And while the rich got richer, the poor got poorer. Lower-class Roman families — small citizen-farmers who had long been the backbone of the republic — faced a dire economic crisis. Prolonged military service had left many of their farms ruined. Unable to compete with growing estates of their senatorial neighbors, small freeholders were bought out by rich families. This began a century-long process that transformed Italy from a patchwork of small farms to a handful of huge commercial estates. The poorer Romans were reduced to being landless peasants or moving to the cities in search of wage labor. Either way, they were dislocated from their traditional ways of life and not very happy about it.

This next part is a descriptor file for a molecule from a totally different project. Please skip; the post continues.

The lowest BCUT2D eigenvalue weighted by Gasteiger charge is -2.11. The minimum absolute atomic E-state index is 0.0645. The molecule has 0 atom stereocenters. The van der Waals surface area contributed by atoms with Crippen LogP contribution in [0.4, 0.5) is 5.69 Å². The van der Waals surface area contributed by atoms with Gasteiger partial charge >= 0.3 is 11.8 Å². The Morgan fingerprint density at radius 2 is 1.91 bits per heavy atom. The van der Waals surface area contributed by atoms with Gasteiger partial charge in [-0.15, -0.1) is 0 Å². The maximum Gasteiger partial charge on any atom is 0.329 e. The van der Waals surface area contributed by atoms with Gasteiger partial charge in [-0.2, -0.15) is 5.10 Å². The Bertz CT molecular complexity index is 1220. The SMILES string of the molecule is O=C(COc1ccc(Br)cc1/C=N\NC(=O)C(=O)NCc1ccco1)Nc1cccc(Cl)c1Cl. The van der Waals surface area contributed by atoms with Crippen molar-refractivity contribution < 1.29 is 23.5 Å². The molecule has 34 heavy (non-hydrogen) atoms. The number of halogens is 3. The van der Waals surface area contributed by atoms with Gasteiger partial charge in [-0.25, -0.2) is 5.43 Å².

The plight of the dispossessed citizen-farmer was exacerbated by the simultaneous influx of slaves into Italy. Like all ancient societies, Rome had always used slaves. But it wasn’t until after it had emerged as the strongest power in the Mediterranean that slaves by the hundreds of thousands flooded into Italy. From physical labor to skilled arts and crafts, the work of the Roman economy was increasingly performed by slaves. So just as lower-class citizens were pushed off their land, they were forced into a labor market flush with slaves with whom they could not hope to compete.
Some in the Roman leadership could see clearly by the 130s and 120s B.C. that this socioeconomic dislocation was becoming an acute problem.